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Fight Weeds with an Organic Lawn Treatment

by Kelly Richardson, All About Lawns Columnist

Al Gore has done more for the environmental movement than any proponent in history. Need proof? Using organic lawn care treatments to remove weeds have literally become a national fad. From homeowners to lawn care services, those in charge of landscaping are switching to eco-friendly methods in droves. And you should, too.

How would you like to improve your lawn?
  • Make it greener
  • Eliminate patches
  • Less weeds
  • Make it thicker
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Weed Control in the Numbers

Most homeowners fail to realize the effects that the war on weeds has on the delicate environmental balance. Many of us simple fire up the weed eater or mix a concoction of hazardous chemicals. Easyearth, a website dedicated eco-savvy landscaping techniques, reveals several eye-opening statistics concerning the nationwide use of weed control methods:

  • A weed eater emits 21 times more hydrocarbon levels than a typical auto
  • Suburban lawns received 10 times the chemical pesticide per acre as farmland
  • 60 percent to 90 percent of earthworms in the average lawn are killed by pesticides
  • Lawns and gardens receive on average 70 million tons of pesticides
Landscapers are Making the Switch

If you've never heard of 'compost tea,' you're probably not alone. This organic lawn treatment contains a unique mixture of bacteria, fungi, and protozoa designed to attack weeds at their source. And more lawn service companies are buying in to the concept. According to MSNBC, the number of all-organic households using organic fertilizers and weed and insect controls is expected to hit 10 percent by 2009. And while the organic route may cost 10 percent to 15 percent more than traditional pesticides and take longer to show results, the lessened impact on the environment may be worth the extra hassle.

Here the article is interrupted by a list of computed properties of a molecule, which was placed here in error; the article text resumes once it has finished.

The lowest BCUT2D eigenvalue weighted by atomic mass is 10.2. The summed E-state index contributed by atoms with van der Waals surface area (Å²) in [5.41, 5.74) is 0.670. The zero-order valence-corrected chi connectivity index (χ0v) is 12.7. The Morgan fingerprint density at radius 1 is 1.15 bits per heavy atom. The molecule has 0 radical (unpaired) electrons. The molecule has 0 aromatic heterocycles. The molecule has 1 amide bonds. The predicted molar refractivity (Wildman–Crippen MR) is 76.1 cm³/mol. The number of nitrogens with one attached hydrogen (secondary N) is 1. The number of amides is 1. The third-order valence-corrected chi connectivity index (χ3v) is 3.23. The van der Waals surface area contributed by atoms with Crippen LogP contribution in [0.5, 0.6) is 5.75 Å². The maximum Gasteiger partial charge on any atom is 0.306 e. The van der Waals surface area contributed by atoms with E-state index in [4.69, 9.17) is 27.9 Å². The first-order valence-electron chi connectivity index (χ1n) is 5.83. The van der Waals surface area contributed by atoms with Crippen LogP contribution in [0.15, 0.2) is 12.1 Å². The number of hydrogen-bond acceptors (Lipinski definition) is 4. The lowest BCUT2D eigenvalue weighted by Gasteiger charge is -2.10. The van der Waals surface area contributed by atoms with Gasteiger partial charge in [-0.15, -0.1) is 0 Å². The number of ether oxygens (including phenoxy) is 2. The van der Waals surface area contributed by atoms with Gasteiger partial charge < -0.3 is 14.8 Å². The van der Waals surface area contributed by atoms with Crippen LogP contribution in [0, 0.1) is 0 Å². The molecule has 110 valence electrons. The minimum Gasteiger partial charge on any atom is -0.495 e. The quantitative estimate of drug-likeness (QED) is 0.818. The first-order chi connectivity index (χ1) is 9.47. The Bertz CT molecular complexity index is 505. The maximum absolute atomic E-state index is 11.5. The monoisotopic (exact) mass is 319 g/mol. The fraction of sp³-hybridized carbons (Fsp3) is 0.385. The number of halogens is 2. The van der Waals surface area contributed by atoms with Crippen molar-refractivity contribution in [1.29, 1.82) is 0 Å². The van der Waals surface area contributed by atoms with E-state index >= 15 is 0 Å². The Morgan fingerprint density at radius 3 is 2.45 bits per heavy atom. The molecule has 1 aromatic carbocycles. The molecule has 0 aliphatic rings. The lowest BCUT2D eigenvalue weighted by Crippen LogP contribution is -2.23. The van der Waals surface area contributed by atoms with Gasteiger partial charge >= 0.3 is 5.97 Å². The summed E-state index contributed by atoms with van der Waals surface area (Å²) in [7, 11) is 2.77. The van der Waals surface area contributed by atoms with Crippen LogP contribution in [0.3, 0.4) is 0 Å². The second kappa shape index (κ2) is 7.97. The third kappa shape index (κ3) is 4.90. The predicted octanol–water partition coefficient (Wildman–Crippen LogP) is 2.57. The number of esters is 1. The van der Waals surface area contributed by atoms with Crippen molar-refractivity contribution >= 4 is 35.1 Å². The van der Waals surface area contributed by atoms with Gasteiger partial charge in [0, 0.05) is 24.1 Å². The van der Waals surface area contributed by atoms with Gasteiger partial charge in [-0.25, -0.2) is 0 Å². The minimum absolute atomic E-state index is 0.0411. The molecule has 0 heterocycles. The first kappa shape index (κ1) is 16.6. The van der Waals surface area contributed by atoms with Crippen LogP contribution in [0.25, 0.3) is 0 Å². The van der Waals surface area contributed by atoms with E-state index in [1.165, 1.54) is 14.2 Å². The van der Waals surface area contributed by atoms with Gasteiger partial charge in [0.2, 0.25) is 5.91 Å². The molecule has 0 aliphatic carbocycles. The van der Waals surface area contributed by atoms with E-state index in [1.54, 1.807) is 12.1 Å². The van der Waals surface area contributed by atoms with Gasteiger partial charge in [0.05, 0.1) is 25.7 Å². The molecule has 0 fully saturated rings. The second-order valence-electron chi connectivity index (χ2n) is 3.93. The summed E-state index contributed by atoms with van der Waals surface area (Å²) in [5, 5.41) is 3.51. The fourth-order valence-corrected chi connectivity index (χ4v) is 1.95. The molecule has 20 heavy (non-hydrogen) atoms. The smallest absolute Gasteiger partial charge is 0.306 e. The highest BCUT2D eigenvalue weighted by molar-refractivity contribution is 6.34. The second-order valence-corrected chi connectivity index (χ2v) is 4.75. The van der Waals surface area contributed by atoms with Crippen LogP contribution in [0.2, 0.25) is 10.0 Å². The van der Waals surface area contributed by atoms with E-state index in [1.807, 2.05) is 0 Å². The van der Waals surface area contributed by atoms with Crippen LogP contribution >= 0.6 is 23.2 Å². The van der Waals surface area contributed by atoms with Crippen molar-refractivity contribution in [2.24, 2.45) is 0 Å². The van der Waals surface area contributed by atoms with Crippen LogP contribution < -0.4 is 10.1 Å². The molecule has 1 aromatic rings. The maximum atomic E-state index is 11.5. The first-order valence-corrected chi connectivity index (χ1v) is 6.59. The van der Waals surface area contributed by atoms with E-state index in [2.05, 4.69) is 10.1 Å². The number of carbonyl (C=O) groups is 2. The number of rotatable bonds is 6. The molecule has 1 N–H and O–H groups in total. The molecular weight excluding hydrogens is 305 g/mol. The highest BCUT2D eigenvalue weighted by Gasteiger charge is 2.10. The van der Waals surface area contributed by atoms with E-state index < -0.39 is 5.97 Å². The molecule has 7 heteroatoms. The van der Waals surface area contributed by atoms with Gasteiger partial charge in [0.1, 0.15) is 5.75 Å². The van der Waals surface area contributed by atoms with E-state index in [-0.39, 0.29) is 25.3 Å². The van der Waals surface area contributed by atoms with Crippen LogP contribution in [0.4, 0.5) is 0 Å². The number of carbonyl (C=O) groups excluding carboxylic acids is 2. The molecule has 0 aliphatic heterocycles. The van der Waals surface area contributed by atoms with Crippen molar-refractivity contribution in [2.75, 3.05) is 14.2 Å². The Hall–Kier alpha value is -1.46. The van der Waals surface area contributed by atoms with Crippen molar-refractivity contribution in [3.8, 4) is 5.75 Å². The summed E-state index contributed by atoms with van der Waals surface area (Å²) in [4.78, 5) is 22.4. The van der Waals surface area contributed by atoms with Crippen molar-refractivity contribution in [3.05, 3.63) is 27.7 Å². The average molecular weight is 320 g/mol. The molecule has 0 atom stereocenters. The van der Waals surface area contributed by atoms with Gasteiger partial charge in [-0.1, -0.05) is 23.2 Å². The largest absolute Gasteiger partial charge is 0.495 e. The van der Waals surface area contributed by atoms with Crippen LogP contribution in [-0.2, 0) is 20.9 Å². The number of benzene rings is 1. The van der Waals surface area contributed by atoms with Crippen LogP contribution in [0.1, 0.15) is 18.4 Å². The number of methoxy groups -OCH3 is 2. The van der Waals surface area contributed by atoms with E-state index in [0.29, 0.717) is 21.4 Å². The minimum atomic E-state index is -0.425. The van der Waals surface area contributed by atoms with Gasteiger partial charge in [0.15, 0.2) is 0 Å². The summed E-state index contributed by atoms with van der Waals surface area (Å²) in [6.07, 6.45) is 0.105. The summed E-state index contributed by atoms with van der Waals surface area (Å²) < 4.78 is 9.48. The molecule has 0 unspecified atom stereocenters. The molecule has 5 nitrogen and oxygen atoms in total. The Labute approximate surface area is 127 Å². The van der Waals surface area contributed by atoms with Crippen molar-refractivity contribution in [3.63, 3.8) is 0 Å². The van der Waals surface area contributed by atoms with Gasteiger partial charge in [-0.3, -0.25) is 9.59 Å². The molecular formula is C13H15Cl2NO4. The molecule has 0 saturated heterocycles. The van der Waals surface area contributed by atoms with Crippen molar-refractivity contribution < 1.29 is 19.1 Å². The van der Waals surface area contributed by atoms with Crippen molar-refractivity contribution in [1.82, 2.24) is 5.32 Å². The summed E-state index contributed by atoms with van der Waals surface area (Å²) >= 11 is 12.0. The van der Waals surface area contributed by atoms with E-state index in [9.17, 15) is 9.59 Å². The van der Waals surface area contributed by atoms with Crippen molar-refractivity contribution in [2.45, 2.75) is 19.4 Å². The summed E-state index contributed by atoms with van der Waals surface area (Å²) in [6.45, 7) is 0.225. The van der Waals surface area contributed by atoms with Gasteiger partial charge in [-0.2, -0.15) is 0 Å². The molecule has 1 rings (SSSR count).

The Bottom Line

New technologies in organic lawn treatments are making them a feasible option for homeowners stumped by persistent weeds.

Sources



About the Author
Kelly Richardson has obsessive compulsive lawn disorder and is afflicted with the need to share his knowledge with the world. Kelly writes lawn columns for a variety of home and garden magazines and e-zines.

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